Not Everyone In Colorado Is On Board With DUI Law

felony dui lawOver the past year DUI law (driving under the influence) has undergone some serious changes in Boulder, Colorado, and according to some, the changes haven’t been all good.

The debate over whether or not to even implement a felony DUI law had been going on in the state for years before it came into effect in August of 2015, but just because it’s officially a law doesn’t mean the debate has ended. A public defender in Boulder recently shared with a local paper that the felony DUI charges brought against offenders may not solve Colorado’s DUI problem, and could possibly make it worse by severely punishing the offender and not treating their alcohol issues.

The public defender’s reasoning was that in Colorado, the costs associated with incarcerating offenders are steep and the outcome for the offender once released is dismal. The offender also won’t receive the same alcohol treatment in jail that they could in an alternate program that allows an offender to avoid jail time.

There are currently only five states without a felony DUI law, and Boulder’s felony law is similar to others you may find in California and Montana. In Colorado a repeat offender with four or more DUI convictions will be found guilty of a felony. With a felony on record that offender can spend up to six years in prison.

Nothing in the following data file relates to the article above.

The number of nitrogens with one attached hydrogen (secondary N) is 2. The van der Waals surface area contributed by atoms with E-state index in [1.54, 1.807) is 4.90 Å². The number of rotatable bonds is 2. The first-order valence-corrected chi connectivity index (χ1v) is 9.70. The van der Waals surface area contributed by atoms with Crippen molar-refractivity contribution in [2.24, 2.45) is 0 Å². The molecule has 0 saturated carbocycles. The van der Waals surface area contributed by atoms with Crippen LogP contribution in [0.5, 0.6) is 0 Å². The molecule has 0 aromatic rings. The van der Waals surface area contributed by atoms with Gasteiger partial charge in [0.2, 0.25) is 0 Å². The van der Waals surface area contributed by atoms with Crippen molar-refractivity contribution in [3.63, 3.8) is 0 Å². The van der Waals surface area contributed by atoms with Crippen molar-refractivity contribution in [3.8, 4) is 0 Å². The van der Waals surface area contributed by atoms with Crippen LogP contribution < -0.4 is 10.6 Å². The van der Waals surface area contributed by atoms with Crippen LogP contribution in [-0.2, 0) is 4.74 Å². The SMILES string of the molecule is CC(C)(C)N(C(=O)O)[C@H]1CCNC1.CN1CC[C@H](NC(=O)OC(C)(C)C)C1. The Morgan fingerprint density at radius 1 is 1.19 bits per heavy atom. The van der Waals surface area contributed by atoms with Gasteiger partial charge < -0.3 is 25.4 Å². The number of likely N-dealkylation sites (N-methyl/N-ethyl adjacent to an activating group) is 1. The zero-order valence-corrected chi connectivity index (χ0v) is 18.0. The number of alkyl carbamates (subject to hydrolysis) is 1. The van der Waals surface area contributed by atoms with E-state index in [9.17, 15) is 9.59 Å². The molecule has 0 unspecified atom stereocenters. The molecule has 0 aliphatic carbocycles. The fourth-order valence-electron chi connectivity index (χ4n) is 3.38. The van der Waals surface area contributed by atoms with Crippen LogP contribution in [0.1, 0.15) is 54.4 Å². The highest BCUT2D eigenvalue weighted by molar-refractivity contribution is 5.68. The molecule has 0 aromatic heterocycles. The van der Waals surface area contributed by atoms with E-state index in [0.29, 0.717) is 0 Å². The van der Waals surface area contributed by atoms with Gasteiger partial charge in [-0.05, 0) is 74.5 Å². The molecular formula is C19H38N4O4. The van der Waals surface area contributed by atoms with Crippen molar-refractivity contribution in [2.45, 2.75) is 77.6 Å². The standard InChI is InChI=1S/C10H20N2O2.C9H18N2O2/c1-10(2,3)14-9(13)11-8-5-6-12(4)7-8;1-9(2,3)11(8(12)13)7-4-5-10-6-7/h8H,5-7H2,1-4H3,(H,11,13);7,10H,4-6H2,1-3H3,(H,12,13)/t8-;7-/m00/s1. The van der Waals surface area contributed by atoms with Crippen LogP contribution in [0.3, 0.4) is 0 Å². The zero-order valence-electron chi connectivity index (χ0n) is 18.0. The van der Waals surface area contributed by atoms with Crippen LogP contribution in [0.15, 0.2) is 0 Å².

Jail time and the costs of jail time are two of the reason’s why people object to felony DUI laws. On one hand, felony DUI laws put the offender away and hold that person accountable for the crime of repeat drunk driving. On the other hand, it’s much more likely that a felony DUI will derail someone’s life in ways that can’t easily be fixed. It’s harder to find a job with a felony on record, you can’t travel to a different country without special permission, and that person may go bankrupt paying off the fines, penalties, and costs involved in settling the DUI.

Despite the hardship the offender suffers because of the felony, it’s nothing compared to what an innocent person can endure at the hands of a drunk driver. When you put your keys in the ignition and drive drunk, severe injury and death are two of the most likely outcomes for you and anyone in your path. Although the debate over whether the laws are too harsh will continue, stopping these people with serious jail time and ignition interlocks when they are released should be the priority for every state.

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